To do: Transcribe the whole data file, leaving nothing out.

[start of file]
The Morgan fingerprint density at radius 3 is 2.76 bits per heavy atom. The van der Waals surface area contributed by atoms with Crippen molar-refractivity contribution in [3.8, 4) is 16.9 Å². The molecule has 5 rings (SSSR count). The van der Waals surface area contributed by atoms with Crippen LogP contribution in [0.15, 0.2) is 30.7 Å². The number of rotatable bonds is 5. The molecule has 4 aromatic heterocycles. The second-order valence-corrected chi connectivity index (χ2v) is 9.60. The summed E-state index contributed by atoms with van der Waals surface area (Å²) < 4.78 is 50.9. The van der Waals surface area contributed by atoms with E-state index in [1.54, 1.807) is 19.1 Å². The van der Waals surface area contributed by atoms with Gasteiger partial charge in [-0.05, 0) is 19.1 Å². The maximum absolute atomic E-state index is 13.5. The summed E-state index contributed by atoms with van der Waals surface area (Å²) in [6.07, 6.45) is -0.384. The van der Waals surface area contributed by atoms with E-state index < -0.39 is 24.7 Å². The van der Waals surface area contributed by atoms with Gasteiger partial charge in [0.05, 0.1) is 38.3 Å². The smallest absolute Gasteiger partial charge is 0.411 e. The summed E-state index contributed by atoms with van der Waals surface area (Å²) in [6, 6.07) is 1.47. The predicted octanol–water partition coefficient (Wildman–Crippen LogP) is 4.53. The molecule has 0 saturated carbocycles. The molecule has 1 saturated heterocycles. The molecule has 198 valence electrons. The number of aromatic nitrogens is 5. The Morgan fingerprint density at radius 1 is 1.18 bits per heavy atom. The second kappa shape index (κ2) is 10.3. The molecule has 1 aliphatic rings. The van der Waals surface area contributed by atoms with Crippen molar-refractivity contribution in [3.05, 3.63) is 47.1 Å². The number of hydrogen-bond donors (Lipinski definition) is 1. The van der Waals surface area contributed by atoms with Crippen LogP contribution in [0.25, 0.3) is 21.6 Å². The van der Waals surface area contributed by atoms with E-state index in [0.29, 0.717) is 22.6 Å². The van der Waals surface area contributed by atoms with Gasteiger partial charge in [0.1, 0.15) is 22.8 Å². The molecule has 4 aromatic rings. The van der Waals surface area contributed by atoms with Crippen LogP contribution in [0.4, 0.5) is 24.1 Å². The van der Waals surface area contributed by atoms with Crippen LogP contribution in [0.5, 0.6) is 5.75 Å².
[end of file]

The Morgan fingerprint density at radius 3 is 2.76 bits per heavy atom. The van der Waals surface area contributed by atoms with Crippen molar-refractivity contribution in [3.8, 4) is 16.9 Å². The molecule has 5 rings (SSSR count). The van der Waals surface area contributed by atoms with Crippen LogP contribution in [0.15, 0.2) is 30.7 Å². The number of rotatable bonds is 5. The molecule has 4 aromatic heterocycles. The second-order valence-corrected chi connectivity index (χ2v) is 9.60. The summed E-state index contributed by atoms with van der Waals surface area (Å²) < 4.78 is 50.9. The van der Waals surface area contributed by atoms with E-state index in [1.54, 1.807) is 19.1 Å². The van der Waals surface area contributed by atoms with Gasteiger partial charge in [-0.05, 0) is 19.1 Å². The maximum absolute atomic E-state index is 13.5. The summed E-state index contributed by atoms with van der Waals surface area (Å²) in [6.07, 6.45) is -0.384. The van der Waals surface area contributed by atoms with E-state index < -0.39 is 24.7 Å². The van der Waals surface area contributed by atoms with Gasteiger partial charge in [0.05, 0.1) is 38.3 Å². The smallest absolute Gasteiger partial charge is 0.411 e. The summed E-state index contributed by atoms with van der Waals surface area (Å²) in [6, 6.07) is 1.47. The predicted octanol–water partition coefficient (Wildman–Crippen LogP) is 4.53. The molecule has 0 saturated carbocycles. The molecule has 1 saturated heterocycles. The molecule has 198 valence electrons. The number of aromatic nitrogens is 5. The Morgan fingerprint density at radius 1 is 1.18 bits per heavy atom. The second kappa shape index (κ2) is 10.3. The molecule has 1 aliphatic rings. The van der Waals surface area contributed by atoms with Crippen molar-refractivity contribution in [3.05, 3.63) is 47.1 Å². The number of hydrogen-bond donors (Lipinski definition) is 1. The van der Waals surface area contributed by atoms with Crippen LogP contribution in [0.25, 0.3) is 21.6 Å². The van der Waals surface area contributed by atoms with E-state index in [0.29, 0.717) is 22.6 Å². The van der Waals surface area contributed by atoms with Gasteiger partial charge in [0.1, 0.15) is 22.8 Å². The molecule has 4 aromatic rings. The van der Waals surface area contributed by atoms with Crippen LogP contribution in [0.4, 0.5) is 24.1 Å². The van der Waals surface area contributed by atoms with Crippen LogP contribution in [0.5, 0.6) is 5.75 Å².